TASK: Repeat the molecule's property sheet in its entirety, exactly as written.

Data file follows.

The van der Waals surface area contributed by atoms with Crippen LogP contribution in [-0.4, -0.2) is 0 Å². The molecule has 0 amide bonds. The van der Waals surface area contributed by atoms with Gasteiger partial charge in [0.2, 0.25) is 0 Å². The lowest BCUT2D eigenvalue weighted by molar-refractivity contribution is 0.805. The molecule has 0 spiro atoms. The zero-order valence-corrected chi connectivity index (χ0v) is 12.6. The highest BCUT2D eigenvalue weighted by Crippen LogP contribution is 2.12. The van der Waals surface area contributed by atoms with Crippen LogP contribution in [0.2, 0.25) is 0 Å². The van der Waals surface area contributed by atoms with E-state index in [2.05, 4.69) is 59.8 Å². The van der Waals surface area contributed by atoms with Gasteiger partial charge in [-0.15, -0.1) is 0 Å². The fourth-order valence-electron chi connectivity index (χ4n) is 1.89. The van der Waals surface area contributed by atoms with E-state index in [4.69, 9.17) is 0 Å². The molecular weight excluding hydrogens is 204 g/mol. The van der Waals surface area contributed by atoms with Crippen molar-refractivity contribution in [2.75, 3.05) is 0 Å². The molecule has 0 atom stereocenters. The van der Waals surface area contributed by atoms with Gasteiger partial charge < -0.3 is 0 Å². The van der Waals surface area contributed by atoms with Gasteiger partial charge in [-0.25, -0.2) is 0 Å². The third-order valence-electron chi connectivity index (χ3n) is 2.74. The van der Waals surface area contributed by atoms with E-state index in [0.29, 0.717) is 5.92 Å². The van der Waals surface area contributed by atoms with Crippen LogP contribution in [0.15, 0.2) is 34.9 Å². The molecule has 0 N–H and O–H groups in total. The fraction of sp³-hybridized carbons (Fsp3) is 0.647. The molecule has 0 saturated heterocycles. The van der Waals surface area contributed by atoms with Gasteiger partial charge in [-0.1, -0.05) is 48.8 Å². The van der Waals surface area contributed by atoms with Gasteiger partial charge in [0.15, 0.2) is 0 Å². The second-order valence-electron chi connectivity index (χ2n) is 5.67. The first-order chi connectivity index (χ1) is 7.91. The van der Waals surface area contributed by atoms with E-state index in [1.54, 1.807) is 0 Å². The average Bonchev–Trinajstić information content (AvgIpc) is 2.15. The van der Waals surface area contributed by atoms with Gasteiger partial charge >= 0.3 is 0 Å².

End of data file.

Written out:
The van der Waals surface area contributed by atoms with Crippen LogP contribution in [-0.4, -0.2) is 0 Å². The molecule has 0 amide bonds. The van der Waals surface area contributed by atoms with Gasteiger partial charge in [0.2, 0.25) is 0 Å². The lowest BCUT2D eigenvalue weighted by molar-refractivity contribution is 0.805. The molecule has 0 spiro atoms. The zero-order valence-corrected chi connectivity index (χ0v) is 12.6. The highest BCUT2D eigenvalue weighted by Crippen LogP contribution is 2.12. The van der Waals surface area contributed by atoms with Crippen LogP contribution in [0.2, 0.25) is 0 Å². The van der Waals surface area contributed by atoms with E-state index in [2.05, 4.69) is 59.8 Å². The van der Waals surface area contributed by atoms with Gasteiger partial charge in [-0.15, -0.1) is 0 Å². The fourth-order valence-electron chi connectivity index (χ4n) is 1.89. The van der Waals surface area contributed by atoms with E-state index in [4.69, 9.17) is 0 Å². The molecular weight excluding hydrogens is 204 g/mol. The van der Waals surface area contributed by atoms with Crippen molar-refractivity contribution in [2.75, 3.05) is 0 Å². The molecule has 0 atom stereocenters. The van der Waals surface area contributed by atoms with Gasteiger partial charge < -0.3 is 0 Å². The van der Waals surface area contributed by atoms with Gasteiger partial charge in [-0.25, -0.2) is 0 Å². The third-order valence-electron chi connectivity index (χ3n) is 2.74. The van der Waals surface area contributed by atoms with E-state index in [0.29, 0.717) is 5.92 Å². The van der Waals surface area contributed by atoms with Crippen LogP contribution in [0.15, 0.2) is 34.9 Å². The molecule has 0 N–H and O–H groups in total. The fraction of sp³-hybridized carbons (Fsp3) is 0.647. The molecule has 0 saturated heterocycles. The van der Waals surface area contributed by atoms with Gasteiger partial charge in [-0.1, -0.05) is 48.8 Å². The van der Waals surface area contributed by atoms with Gasteiger partial charge in [0.15, 0.2) is 0 Å². The second-order valence-electron chi connectivity index (χ2n) is 5.67. The first-order chi connectivity index (χ1) is 7.91. The van der Waals surface area contributed by atoms with E-state index in [1.54, 1.807) is 0 Å². The average Bonchev–Trinajstić information content (AvgIpc) is 2.15. The van der Waals surface area contributed by atoms with Gasteiger partial charge >= 0.3 is 0 Å².